Going into operation at the beginning of 2016 the state-of-the-art manufacturing hub handles 57 different glass types, ranging from 4mm to 19mm specifications, with capacity to manufacture up to 2,000 units each day.

Cornwall Glass supplied almost 1,000 high-performing double-glazed units to David Salisbury Commercial over the two-year project period. Specified to deliver a U-value of 1.0W/m2K, the argon-filled units were manufactured from 4mm TGH Planitherm One with a 16mm cavity and white warm-edge spacer bar.

As each unit was bespoke, this represented a distinct set of challenges but was further complicated because some of the units also required a horizontal white duplex bar.

“In order to replicate the appearance of some of the windows and doors without compromising performance, the specification included a requirement to introduce an additional spacer bar inside the unit so that when we applied timber detailing outside, it appeared solid and looked like two windows,” Joe said.

“This required the same exacting detail in the manufacture of the units as the windows as a whole – bespoke design and manufacture, and perfect alignment.

“The GGF has quality standards for IGUs but our own go much further, so it was critical that the glass was perfect. Throughout the project we allowed a maximum of five days for glazing before shipment, which left little room for any remakes, so the quality control on the IGU line was very important.

“The glass is the key feature in a window and it defines the end client’s perception of the project so we were looking for exceptional reliability in supply but also flexibility if we needed it.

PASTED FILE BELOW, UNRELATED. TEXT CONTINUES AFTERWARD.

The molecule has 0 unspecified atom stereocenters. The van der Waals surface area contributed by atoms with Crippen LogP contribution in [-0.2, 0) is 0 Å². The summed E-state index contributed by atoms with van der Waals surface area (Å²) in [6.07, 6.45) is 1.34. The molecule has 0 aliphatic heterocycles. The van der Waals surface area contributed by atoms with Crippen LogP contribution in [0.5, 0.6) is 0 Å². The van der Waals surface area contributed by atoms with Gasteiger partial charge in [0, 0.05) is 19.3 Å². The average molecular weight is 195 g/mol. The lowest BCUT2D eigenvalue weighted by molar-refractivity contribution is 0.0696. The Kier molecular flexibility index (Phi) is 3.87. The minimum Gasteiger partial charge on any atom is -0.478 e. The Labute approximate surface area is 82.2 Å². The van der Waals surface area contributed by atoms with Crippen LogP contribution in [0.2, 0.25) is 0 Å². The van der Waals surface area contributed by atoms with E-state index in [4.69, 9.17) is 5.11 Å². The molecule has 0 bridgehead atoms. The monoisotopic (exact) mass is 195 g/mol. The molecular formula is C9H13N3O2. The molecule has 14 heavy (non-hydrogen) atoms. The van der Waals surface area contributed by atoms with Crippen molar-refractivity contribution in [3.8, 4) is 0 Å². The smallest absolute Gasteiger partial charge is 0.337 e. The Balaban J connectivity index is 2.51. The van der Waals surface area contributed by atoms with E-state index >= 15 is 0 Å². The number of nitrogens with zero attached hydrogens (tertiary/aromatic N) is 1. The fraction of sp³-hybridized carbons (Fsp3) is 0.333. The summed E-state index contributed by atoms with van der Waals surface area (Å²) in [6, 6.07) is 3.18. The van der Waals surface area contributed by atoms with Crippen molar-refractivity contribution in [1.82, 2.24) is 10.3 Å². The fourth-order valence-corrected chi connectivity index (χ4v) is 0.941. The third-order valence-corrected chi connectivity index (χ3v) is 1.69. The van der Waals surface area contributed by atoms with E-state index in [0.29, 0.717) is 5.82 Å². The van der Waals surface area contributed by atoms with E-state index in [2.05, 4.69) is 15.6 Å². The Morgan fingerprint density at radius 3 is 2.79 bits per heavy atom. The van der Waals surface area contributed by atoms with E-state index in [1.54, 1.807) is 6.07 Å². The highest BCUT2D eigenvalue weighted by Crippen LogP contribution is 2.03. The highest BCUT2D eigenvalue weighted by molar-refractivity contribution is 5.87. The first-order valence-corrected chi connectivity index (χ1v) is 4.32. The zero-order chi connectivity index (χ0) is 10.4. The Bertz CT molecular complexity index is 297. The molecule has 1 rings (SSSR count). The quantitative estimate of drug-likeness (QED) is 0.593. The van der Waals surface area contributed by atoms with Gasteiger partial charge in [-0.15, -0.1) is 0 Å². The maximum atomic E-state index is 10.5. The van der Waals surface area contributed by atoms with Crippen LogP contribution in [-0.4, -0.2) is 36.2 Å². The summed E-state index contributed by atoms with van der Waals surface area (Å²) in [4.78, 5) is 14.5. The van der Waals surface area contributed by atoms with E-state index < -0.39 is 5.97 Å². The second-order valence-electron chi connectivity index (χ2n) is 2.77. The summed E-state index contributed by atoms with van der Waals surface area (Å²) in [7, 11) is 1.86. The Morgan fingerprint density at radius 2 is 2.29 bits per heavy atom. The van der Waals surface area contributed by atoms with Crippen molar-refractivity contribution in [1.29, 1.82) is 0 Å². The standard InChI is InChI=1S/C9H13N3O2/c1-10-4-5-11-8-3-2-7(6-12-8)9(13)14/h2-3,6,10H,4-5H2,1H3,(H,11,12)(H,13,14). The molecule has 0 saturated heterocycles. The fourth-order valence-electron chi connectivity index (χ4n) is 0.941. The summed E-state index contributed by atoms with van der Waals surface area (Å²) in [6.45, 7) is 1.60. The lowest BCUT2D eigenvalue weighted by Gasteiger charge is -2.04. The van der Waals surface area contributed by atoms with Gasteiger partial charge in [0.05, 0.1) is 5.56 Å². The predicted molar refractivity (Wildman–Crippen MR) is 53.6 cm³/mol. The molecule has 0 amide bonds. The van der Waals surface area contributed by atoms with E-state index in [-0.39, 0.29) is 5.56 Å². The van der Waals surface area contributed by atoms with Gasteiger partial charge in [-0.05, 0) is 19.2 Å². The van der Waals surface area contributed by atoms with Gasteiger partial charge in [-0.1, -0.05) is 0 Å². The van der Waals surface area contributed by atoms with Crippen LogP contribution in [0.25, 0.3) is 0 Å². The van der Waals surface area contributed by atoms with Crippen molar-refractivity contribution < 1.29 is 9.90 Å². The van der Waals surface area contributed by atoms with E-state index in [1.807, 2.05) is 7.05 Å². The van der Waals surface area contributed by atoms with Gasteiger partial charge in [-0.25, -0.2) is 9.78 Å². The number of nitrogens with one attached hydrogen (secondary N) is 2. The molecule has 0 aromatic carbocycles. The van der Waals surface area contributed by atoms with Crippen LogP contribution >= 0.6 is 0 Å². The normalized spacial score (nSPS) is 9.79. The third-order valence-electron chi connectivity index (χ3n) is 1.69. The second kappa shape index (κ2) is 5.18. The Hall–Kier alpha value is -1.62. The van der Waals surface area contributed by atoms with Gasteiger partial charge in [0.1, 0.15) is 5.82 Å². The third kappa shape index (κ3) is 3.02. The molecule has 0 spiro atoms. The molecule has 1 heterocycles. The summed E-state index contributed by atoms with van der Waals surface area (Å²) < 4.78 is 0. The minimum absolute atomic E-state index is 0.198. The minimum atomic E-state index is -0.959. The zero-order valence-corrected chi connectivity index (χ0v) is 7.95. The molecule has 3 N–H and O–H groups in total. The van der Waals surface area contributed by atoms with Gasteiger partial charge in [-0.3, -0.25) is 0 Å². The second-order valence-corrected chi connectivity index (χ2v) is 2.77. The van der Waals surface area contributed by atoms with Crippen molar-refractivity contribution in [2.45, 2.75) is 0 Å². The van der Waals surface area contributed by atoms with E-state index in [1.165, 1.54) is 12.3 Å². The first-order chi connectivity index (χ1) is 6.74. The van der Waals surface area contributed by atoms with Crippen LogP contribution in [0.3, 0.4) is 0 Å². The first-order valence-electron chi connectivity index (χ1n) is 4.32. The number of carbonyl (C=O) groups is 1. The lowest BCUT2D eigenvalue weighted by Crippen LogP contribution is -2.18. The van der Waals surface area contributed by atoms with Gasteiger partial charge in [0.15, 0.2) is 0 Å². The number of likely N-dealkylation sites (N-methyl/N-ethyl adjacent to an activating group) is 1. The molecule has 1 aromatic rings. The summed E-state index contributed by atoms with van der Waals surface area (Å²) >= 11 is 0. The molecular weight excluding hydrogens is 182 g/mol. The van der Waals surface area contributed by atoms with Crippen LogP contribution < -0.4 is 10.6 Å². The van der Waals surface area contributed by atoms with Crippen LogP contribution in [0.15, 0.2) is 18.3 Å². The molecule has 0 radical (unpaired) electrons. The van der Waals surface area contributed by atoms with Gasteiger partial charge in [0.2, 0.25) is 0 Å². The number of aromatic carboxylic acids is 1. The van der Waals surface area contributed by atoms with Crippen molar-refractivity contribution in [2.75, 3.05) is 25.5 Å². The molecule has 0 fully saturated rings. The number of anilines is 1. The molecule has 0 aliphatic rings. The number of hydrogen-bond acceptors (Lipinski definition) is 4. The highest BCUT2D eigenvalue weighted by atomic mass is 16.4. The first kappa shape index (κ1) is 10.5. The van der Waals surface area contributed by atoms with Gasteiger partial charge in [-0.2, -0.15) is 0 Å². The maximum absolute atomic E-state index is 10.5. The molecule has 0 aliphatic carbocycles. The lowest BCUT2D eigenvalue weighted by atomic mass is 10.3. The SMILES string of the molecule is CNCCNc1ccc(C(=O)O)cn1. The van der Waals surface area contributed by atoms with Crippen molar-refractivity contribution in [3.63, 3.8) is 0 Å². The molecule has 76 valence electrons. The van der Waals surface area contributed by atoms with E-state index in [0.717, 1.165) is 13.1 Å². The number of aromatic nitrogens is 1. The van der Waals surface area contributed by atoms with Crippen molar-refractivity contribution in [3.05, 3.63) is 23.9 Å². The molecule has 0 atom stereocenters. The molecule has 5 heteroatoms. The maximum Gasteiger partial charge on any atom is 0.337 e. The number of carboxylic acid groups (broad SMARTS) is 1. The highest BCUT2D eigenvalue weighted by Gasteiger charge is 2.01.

“In the final phase we required some additional glass units on a short lead time, which we ordered on January 31. These were with us by February 2, which was great.”

Communication played a key part in driving successful delivery, with David Salisbury Commercial maintaining a dialogue with main contractor SEH Commercial and Cornwall Glass. This included a shared schedule of works and detailed drawings.

“It was a two-way process,” Joe said. “Because of the volume we were doing, you can imagine that when you take a delivery you’re dealing with a huge amount of glass that has to be matched to the specific sashes because they’re bespoke. The differences between units might only be a few millimetres but that can still have a significant impact on the product.

“Everything had to be listed and everything had to be accurately labelled so we could match every product, and that required a high degree of care and attention to detail from Cornwall Glass.

“That’s what we’re looking for from a supplier: the ability to form that working relationship, to get it right and deliver the high standards that we’re looking for and, if required, to deliver the flexibility to put things right on the rare occasions in this case that we didn’t get it right first time around.”

www.cornwallglass.co.uk